This book aims to provide a comprehensive picture of UK and EC pollution regulation. Although written by a lawyer, it adopts an interdisciplinary approach to regulation, which seeks to move beyond the sociological and economic frameworks within which pollution regulation has typically been analysed in the UK. The UK and EC regulatory systems are examined within the context of `regulatory federalism'. The aim of this is to explore how and why regulatory decisions concerning pollution are taken at different levels of a federal regulatory hierarchy.
The book begins with a discussion of the essentials of pollution regulation, including traditional economic justifications for regulation and non-economic ones based on environmental ethics. It goes on to examine subsidiarity and the appropriate level for regulation - a particularly topical issue in the light of recent devolution within the UK. Models of regulatory decision-making are then addressed, comparing the rigours of `ecologism' with the cost-benefit based alternative of `economism' and the more participatory style of `republicanism'. Other chapters include a comparison of the various regulatory techniques in terms of the values of accountability, equality, certainty, efficiency and effectiveness, and an examination of regulatory enforcement, covering issues such as accountability for enforcement decisions, corporate liability, strict liability and a critical analysis of the so-called `co-operative' approach.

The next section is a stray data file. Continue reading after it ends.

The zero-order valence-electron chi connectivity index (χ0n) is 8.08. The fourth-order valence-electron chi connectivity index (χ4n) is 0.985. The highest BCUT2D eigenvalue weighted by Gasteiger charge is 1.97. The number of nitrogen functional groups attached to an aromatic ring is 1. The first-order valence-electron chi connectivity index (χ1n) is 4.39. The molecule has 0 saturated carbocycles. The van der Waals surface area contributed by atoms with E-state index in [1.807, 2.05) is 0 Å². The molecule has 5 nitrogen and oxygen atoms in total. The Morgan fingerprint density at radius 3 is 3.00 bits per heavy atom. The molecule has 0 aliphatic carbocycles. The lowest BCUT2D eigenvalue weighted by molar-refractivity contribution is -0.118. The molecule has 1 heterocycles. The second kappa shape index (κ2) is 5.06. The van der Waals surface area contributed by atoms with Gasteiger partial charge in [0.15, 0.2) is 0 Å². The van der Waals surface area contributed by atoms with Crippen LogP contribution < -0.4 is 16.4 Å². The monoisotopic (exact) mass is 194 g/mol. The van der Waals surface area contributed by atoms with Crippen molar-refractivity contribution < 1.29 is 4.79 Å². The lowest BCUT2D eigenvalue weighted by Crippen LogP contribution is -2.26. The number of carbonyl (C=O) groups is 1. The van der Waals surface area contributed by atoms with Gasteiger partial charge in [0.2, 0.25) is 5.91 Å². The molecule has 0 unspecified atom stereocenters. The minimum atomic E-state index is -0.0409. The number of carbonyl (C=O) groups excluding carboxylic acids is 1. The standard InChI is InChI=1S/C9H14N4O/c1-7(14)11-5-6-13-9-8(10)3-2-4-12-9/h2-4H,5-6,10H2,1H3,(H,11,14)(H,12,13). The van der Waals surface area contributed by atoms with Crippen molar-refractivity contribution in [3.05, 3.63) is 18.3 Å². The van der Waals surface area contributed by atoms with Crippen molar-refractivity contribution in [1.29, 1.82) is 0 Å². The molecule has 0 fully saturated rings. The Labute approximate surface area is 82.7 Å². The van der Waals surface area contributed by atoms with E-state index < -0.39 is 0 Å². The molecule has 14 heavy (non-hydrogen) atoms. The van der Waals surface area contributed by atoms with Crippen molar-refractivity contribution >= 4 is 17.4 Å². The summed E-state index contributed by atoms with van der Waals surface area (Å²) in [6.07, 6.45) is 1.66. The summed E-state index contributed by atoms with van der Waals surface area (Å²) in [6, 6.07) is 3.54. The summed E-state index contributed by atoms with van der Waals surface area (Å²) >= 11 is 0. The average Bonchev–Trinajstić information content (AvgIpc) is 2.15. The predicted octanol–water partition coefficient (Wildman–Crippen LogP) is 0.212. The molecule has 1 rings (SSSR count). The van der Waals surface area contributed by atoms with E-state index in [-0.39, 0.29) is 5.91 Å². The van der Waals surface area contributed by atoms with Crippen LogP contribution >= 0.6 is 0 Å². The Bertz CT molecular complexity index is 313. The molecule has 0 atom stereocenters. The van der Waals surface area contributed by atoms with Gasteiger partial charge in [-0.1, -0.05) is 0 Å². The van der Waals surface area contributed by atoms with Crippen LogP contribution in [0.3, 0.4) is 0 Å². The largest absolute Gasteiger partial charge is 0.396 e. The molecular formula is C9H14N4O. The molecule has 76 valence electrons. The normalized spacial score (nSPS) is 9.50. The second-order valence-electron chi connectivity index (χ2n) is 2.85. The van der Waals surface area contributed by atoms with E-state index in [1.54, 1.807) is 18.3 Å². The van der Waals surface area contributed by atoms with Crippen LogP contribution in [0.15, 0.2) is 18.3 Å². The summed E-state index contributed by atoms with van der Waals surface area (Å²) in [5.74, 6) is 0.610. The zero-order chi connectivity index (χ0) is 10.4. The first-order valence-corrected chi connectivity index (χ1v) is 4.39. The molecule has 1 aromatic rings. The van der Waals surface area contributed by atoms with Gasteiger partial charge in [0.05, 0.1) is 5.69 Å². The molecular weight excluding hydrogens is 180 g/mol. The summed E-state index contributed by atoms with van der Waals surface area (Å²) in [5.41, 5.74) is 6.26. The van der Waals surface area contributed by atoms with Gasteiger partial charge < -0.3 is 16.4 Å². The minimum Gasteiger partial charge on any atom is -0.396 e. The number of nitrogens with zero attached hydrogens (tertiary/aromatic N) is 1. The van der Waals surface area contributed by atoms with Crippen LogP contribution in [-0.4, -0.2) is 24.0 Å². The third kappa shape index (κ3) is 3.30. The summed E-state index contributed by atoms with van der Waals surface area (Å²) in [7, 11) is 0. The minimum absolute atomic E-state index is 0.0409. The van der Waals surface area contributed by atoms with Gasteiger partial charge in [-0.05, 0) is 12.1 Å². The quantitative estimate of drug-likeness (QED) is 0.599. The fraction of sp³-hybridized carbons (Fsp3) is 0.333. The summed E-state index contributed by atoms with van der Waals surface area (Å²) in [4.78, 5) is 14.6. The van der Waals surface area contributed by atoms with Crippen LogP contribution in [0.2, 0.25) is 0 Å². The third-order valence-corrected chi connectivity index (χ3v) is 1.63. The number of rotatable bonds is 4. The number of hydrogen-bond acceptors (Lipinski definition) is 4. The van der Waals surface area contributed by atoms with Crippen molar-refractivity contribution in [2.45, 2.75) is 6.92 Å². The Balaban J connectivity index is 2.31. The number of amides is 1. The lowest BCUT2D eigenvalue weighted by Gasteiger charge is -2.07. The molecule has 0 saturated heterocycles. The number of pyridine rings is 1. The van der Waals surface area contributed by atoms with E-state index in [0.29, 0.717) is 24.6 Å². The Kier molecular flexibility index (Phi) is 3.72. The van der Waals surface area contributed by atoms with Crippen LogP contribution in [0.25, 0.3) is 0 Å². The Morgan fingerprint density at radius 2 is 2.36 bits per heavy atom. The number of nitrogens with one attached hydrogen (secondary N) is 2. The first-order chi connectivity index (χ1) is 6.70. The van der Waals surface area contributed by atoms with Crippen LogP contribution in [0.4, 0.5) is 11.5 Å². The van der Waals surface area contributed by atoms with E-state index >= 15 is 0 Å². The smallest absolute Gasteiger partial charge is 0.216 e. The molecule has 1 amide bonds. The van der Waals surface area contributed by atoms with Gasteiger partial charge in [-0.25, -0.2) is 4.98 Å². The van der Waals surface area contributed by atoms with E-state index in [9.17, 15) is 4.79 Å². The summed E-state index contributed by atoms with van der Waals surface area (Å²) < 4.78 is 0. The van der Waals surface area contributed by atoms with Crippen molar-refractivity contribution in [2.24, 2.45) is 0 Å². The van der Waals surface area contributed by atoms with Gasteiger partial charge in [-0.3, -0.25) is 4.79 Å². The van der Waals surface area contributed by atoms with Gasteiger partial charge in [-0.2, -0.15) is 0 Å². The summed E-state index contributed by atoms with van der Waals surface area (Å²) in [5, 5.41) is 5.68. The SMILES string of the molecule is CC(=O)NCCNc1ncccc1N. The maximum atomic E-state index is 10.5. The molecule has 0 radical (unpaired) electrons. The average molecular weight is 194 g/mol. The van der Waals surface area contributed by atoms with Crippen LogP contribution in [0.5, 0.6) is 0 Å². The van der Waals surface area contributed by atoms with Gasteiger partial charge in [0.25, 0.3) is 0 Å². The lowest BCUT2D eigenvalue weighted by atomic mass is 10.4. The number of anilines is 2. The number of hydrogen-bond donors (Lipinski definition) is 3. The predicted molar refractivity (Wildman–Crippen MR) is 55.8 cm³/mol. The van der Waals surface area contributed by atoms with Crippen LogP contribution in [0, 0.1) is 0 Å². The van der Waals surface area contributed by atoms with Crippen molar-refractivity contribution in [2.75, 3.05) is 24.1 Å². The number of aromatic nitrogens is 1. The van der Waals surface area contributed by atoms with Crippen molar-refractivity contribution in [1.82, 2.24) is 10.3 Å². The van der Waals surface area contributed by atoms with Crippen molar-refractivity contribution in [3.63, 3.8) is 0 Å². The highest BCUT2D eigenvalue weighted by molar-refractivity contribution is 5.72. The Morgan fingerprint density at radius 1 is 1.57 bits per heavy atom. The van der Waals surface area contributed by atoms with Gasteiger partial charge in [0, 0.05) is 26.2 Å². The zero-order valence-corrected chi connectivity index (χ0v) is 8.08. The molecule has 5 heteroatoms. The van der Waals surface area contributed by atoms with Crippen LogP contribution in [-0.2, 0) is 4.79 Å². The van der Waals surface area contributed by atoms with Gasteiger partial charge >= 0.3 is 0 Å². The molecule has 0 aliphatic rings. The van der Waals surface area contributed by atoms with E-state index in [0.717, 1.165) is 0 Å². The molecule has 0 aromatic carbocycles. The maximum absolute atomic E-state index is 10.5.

The breadth of reading is impressive, as was the mastery of many of the arguments of the academic literature and the clarity of the presentation.Damian ChalmersPublic LawJune 2002A thorough review of methods for delegating state control, he makes it clear that different theories target different ends and processes. Hilsons review of the issues will be useful.Joel D. WolfeBritish Politics Group NewsletterJune 2002
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